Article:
New Relationship Energy | The pleasure and the pitfalls

New Relationship Energy (NRE) is bloody brilliant! It’s intense, thrilling, and the sex is great. But it’s also comes with pitfalls we can’t ignore, no matter how wonderful it feels.

If you’re a Psychosexual and Relationship Therapist working with clients in the throes of a new relationship, it’s worth knowing that what’s going on for them is largely a chemical reaction, and not necessarily love at first sight.

Back the mid-80s Zhanai Stewart created the term New Relationship when he was grappling with the “heady rush of escalating emotional connection and the hot juiciness of a growing sexual attraction” in his polyamorous relationships. But it’s not a phenomenon experienced only non-monogamous or polyamorous folk. It’s exactly the same if you’re monogamous, although it’s more commonly called the ‘honeymoon period’.

The excitement and exhilaration of a new relationship is intoxicating. Not surprising really, given that your brain is being flooded with a delicious cocktail of feel-good chemicals: oxytocin (the love hormone), dopamine (the reward neurotransmitter) and vasopressin (the bonding hormone).

Not only are you drunk on love, you‘re often in a heightened state of sexual attraction and connection – and lust activates the sex hormones of testosterone and oestrogen.

This heady combination triggers the same sensation of euphoria as a cocaine rush1 – you’re literally high on love and lust!

On the downside, serotonin levels drop, which might explain the anxiety you feel if they don’t respond to a message within five minutes, and why you concentrate on little other than your new partner during the early stages of a relationship.

Noradrenaline (norepinephrine) and adrenaline and are responsible for the pitter-patter of the heart, restlessness and overall preoccupation that go along with experiencing NRE.You’re so preoccupied with this bright and shiny new person in your life thatyou neglect other relationships, your wellbeing, even your job (staying up to 4am on a Tuesday with your new love is wonderful, until you have to function at work the next day!).

And reduced activity in the frontal cortex means your judgement might be off, so try not to make any major decisions while in the throes of NRE.

At best, you might overlook or even be enamoured by their ‘quirks’, only to be driven made by them when NRE fades. At worst, you might miss red flags and have to disentangle yourself from an unhealthy situation.

As well as not neglecting your own wellbeing, if you’re polyamorous, it’s vital to prioritise spending time with existing partners. Reaffirming or renegotiate your boundaries, including what information is shared, rules for safe sex. How will you support existing partners if they experience jealousy or envy – perfectly natural human emotions? They may fear losing you to this new person, or feel envious of all the fun you’re having with them, particularly if they’re feeling neglected.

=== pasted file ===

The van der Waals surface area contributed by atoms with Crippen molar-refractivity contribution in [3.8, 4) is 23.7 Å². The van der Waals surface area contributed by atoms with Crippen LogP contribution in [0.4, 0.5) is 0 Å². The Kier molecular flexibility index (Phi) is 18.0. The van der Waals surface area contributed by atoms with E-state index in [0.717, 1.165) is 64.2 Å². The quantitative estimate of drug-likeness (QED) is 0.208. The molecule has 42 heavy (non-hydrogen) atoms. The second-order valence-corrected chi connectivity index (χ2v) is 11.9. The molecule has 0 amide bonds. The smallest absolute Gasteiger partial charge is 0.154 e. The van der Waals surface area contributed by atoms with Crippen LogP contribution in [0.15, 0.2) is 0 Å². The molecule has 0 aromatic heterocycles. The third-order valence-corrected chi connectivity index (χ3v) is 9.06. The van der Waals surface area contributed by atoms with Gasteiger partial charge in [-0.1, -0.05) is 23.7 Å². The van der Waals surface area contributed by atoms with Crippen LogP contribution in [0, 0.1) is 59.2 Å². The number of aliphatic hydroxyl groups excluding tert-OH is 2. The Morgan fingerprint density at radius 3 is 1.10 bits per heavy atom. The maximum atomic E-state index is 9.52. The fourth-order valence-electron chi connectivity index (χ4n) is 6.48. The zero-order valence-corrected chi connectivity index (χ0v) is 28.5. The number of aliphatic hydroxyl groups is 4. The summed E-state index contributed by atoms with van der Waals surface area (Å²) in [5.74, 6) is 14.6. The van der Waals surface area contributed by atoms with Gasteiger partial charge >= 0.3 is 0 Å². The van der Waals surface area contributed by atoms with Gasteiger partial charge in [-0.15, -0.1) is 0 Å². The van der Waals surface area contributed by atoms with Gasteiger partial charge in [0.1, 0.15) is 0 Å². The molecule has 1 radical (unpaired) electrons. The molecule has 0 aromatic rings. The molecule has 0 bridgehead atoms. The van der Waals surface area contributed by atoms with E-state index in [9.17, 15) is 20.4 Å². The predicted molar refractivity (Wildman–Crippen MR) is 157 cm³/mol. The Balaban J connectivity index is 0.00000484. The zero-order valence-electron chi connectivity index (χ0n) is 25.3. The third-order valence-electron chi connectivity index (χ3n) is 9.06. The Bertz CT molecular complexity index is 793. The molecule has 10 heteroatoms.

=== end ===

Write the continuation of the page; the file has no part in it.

NRE might last weeks, months or if you’re lucky, years. But it will fade, eventually. And then what? You start to see your partner as they truly are, not how you imagined them to be in the heady early days. They’re human, and flawed, just like you.

You may feel sad or disappointed to have lost the initial magic, the all-consuming high. But the end of NRE doesn’t automatically signal the end of passion, love, or sexual chemistry. It can give way to a deeper connection, built on a deeper understanding and acceptance of each other.

So, enjoy it, revel in the pleasure that comes with falling in love and lust. But don’t lose sight of the fact that there’s a complex mix of chemical reactions at play, and some of these might cloud your judgement. So no life changing decisions until the euphoria has given way to deeper understanding and connection.

Therapists: Whilst you don’t want to rain on your client’s parade, think of how you could offer them an insight into the phenomenon of NRE – both the pleasure and the pitfalls.

Diane Hassall – LDPRT Faculty member and alumni

1. “The Neuroimaging of Love”, Journal of Sexual Medicine (November 2010), Volume7, Issue11, Pages 3541-3552

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